I have a preference for classy, subtle understatement over vulgar excess (unlike, apparently, many MPs) so it always comes as a relief when autumn arrives and nature takes back control of the horticultural colour palette. As the garish colours of the latest inbred bedding plants fade into oblivion (seriously, do we need black petunias? or mutant foxgloves that flower forever as they have been rendered incapable of being satisfactorily pollinated?) and the chlorophyll ebbs away from deciduous trees, I find the resulting mix of amber, ochre and vermillion far more naturally beautiful than anything we can contrive, just look at Louise’s choice this week. There is a small range of plants that can be grown as specifically for the addition they make to the autumn scene, and labelled as such, for example, liquidambers and Virginia creeper, but there are many others that have already earnt their spurs with pretty summer flowers yet still have much to add to the overall autumn tapestry without making a song and dance about it – the butter yellow of Amsonia orientalis, the subtle russet mottling of Hydrangea quercifolia (we’ve put all our photos at the end this week), the soothing, golden afterglow of Panicum virgatum….. Louise gets it – she shares my good taste (unlike, no doubt the elder and younger Growbags) and has chosen a beautiful selection of Panicum virgatum as her plant of the moment.
No, no, no, Laura, it is THE time of year for Vulgar Excess – the shops are filling with lurid wrapping paper and party dresses, and we thrill to the excitement of playing Celebrity Stupid Indiscretion Bingo while marvelling that Prue Leith can get a Twitter signal in Bhutan; and it all takes our minds off the approaching drab dampness of early winter. ‘Rage, Rage against the Dying of the Light’ said Dylan Thomas, and though I appreciate that he was probably writing in more existential terms, he might just as well been referring to Britain in November.
It’s good to hear Elaine talking about Vulgar Excess, it’s generally when I spot an opportunity to join in. Although I suspect my autumn favourite – Rhus typhina could be a step too far for my lofty sisters, being as popular in suburbia as childrens’ trampolines. I can feel Laura shuddering as I describe its red, hairy stems and big pinnate leaves which turn brilliant red and orange in autumn, but I love it and it’s hardy to H6 (RHS for Baltic), and doesn’t mind a bit of wind. Could you believe it of such a pretty looking thing?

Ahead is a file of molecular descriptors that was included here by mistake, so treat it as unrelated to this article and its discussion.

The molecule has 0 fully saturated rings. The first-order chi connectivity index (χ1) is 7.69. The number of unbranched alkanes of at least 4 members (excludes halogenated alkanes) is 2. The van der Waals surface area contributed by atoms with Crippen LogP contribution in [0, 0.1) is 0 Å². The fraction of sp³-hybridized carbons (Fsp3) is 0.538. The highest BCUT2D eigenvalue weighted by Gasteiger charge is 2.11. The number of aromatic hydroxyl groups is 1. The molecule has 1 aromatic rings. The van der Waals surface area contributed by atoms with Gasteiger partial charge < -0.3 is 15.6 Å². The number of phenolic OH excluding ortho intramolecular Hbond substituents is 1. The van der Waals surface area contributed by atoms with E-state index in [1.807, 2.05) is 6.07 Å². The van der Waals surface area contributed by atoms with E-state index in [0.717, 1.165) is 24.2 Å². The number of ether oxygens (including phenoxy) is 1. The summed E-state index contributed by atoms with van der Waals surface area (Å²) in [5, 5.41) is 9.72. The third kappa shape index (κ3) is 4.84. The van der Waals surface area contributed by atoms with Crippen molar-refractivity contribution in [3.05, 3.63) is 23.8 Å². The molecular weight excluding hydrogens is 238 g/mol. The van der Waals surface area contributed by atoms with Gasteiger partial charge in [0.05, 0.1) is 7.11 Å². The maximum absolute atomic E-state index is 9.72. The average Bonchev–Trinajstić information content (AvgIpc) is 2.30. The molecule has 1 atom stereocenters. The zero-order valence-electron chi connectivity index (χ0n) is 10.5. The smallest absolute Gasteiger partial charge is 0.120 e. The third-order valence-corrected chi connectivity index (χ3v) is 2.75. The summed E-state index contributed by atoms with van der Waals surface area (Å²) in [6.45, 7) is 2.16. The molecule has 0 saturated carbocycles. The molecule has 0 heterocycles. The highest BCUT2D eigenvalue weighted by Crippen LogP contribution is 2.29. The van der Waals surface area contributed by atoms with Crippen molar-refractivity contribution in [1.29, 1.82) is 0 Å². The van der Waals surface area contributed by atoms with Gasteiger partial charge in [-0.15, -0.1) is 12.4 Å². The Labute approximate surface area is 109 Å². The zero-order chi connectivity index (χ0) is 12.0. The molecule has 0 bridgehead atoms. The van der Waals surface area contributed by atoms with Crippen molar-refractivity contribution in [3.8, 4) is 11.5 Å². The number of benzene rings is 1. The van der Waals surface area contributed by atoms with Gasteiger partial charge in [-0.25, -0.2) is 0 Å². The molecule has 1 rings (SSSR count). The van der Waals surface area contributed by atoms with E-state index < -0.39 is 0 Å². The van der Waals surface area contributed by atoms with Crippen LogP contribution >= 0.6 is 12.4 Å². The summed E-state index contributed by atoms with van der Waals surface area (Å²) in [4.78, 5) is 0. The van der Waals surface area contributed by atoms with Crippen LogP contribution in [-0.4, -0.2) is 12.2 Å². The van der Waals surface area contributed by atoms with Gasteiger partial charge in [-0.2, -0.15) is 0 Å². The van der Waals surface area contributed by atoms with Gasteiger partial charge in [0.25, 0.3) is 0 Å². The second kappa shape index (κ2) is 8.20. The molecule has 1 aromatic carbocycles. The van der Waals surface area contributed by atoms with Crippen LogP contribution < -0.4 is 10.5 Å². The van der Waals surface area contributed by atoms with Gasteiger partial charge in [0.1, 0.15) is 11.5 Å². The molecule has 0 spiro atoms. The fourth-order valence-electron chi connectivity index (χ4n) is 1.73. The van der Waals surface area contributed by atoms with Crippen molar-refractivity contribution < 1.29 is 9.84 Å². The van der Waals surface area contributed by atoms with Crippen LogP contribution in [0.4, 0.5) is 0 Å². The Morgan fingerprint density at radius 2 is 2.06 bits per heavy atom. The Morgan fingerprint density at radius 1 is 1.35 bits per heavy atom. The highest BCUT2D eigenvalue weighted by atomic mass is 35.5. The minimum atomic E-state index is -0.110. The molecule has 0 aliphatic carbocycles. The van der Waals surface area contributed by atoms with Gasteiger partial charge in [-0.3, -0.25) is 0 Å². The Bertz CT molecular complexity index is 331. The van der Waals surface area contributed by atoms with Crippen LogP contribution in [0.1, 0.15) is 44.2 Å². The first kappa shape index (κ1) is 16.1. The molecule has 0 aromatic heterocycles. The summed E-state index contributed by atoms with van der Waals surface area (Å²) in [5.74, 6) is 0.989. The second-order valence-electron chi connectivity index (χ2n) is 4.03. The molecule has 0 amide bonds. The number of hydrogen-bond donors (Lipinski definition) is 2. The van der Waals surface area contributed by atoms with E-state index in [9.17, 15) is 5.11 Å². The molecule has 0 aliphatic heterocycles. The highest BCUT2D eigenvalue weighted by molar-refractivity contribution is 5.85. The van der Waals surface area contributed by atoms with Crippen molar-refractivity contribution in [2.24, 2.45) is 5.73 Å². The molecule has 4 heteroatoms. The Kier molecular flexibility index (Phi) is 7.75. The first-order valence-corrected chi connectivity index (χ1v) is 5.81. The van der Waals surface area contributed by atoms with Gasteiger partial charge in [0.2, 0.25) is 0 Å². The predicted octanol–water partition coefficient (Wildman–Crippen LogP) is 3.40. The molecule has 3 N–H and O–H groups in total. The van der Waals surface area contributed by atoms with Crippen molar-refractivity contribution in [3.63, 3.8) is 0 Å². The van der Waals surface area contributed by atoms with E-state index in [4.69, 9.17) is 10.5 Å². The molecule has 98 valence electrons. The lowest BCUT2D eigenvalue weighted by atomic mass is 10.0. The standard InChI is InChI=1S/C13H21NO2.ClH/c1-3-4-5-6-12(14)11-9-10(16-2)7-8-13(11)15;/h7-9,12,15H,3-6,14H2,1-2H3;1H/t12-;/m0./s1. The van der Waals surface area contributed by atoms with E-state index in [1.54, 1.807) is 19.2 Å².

Never mind Laura’s mellow yellows, or Elaine’s purple haze, here it’s really anything that will survive and for this you can’t fault a hebe. Specifically Hebe ‘Autumn Glory’ which I think my husband capriciously picked up at Dobbies when actually programmed to buy a pond filter. It’s going great guns at the moment – unabated by a full-on bloomfest earlier in the year. Alan Titchmarsh says hebes lack ‘look-at-me’ quality but frankly here they’d pass for Miss World in the horticultural autumn pageant.
3 replies on “Autumn – time for subtlety or time for BLING!”
Well I was just about to coppice a pair of ordinary Viburnum Opulus (green snowballs in spring) – so glad I didn’t – they are the stars this autumn and agree with Elaine about Prunus Kojo-no-mai – another star. Sadly a bit late de-leafing and spraying around the hellebores – the flower shoots have already appeared and mice have already nibbled. TIP A spray of armillatox/creosote on bare soil – puts them off – this also works with tulips!
Thanks Susie, that is a great tip about the Hellebores – it’s always such a shame when you find that something has nibbled those beautiful flowers. I agree with you about Viburnum Opulus, a brilliant multi-season shrub, and I remember our parents having a lovely winter-flowering cherry – such unexpected delicate beauty in the harsh weather – something else to add to my lengthening Christmas list! Elaine
PS: If you three haven’t got Prunus subhirtella autumnalis ‘rosea’ get the biggest you can find, quick!